Meursault is never called "indifferent" in the novel, but a group of hostile Arabs watch Raymond's house with indifference and the court reporters seem indifferent. It is clear from these two occurrences that indifference is not identical with apathy, but rather with lack of emotionalism. Meursault displays indifference at the death of his mother, at Raymond's offer of friendship, at Marie's desire to marry him, and at his employer's proposal to transfer him to a Paris office. After his mother's death "nothing has changed." One cannot change one's life; at any rate, all lives are of equal value. Meursault's indifference is probably not congenital, like Camus's, but the result of a drastic experience of an undisclosed nature. The break came when he had to give up his studies and ambitions. Now he knows that "all that" has no real importance and in various situations he repeats the slogan of indifference: "It's all the same to me." The prospect of impending death shakes his indifference considerably, although he tries to maintain it by looking at the sky, and in his violent anger at the chaplain he even loses it to some extent, but only to regain and reaffirm it on a higher, lyrical, or mystical level. Again he maintains that nothing has any importance, that all lives and men are equal (because of death); but now with the "stars on his face," he feels that the world's "tender indifference" is penetrating him. As he finds the world brotherly now, it is a kind of mystical union, not with mother nature, but with brother world. Whereas the end of the first part, which leads to a violent death, is dominated by tension, hostility, destruction, and misfortune (malheur is the last word of this part), the end of the second part leads Meursault, who expects a violent death, to vague feelings of truce, peace, tenderness, brotherhood, and happiness. The last word (haine) is harsh again, but it means in its context the conquest of solitude and the reconquest of indifference.
Although Camus once states that "those are very poor who need myths" and that Algerians live without any myths, he himself reinterpreted or recreated old myths and perhaps created some new ones. In particular, his L'Etranger has been thought of as embodying various old and new myths. The multiplicity of mythical interpretations points definitely to the suggestive intensity of Camus's novel, but perhaps also to the elusive vagueness or to the abuse of "myth" as a literary term.
While representing the myths of modern man, of Oedipus and Sisyphus, Meursault is also said to be a reincarnation of the myth of Christ. Indeed, it is almost generally believed that this little office clerk, who cannot feel sad at his mother's death, who does not believe in a life hereafter, who kills a fellow-man, who does not seem to have any set of moral values, and who, consequently and perhaps not quite jokingly, is called "Mr. Antichrist" by the investigating judge, is a Christ figure, a tragic hero who takes upon himself the burden of humanity, a "sacrificial victim," or the "scapegoat of a society of pharisees and Pilates." Camus himself calls him—"paradoxically," as he says—"the only Christ we deserve." True, Meursault is like Christ a "victim of a judicial error," is like Christ unprejudiced toward social outcasts, and is executed at approximately the same age Christ was. But, in spite of Camus, one cannot see how Meursault "accepts to die for truth." He does not "incarnate truth," he does not die for the sake of sincerity, but because of his sincerity (whatever the causes of his sincerity may be), because his attitude is not "conventionnelle, c'est-à-dire comédi-Page 295 | Top of Articleenne." He does not live or die for anybody or anything, nor does he think he does, and his death does not change anything or anybody.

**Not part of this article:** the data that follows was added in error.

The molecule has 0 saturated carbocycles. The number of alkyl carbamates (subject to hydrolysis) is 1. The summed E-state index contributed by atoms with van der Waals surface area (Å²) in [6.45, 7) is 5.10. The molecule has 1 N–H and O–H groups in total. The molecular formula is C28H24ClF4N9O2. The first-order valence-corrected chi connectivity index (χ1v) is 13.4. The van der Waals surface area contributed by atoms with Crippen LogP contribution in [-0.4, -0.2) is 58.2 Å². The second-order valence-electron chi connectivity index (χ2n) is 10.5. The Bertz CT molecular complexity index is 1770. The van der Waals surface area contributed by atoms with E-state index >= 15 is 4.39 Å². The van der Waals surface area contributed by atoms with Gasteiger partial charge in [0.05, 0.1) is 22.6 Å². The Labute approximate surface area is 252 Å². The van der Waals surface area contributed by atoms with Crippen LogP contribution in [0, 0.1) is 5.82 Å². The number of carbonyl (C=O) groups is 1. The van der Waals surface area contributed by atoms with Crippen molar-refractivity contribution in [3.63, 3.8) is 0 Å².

It is also rather difficult to see how the sea and the sun are used as "mythic religious symbols" in L'Etranger and especially how they are "associated in Camus's mind" with the mother and the father. The homonymy of mère and mer does not mean much, since most of the time Meursault calls his mother "maman." It is impossible to see the connection between the colorless, boring old woman, as Meursault sees his mother, whom he hardly cares to visit at the old age home, and the fascinating and beautiful Mediterranean, which he likes to watch and where he enjoys swimming. And while the sun is in L'Etranger the most powerful force, the father is weakness personified. All that Meursault knows about his father is that he vomited after witnessing the execution of a stranger, whereas his "stranger"-son finally expects his own execution with a feeling of near elation….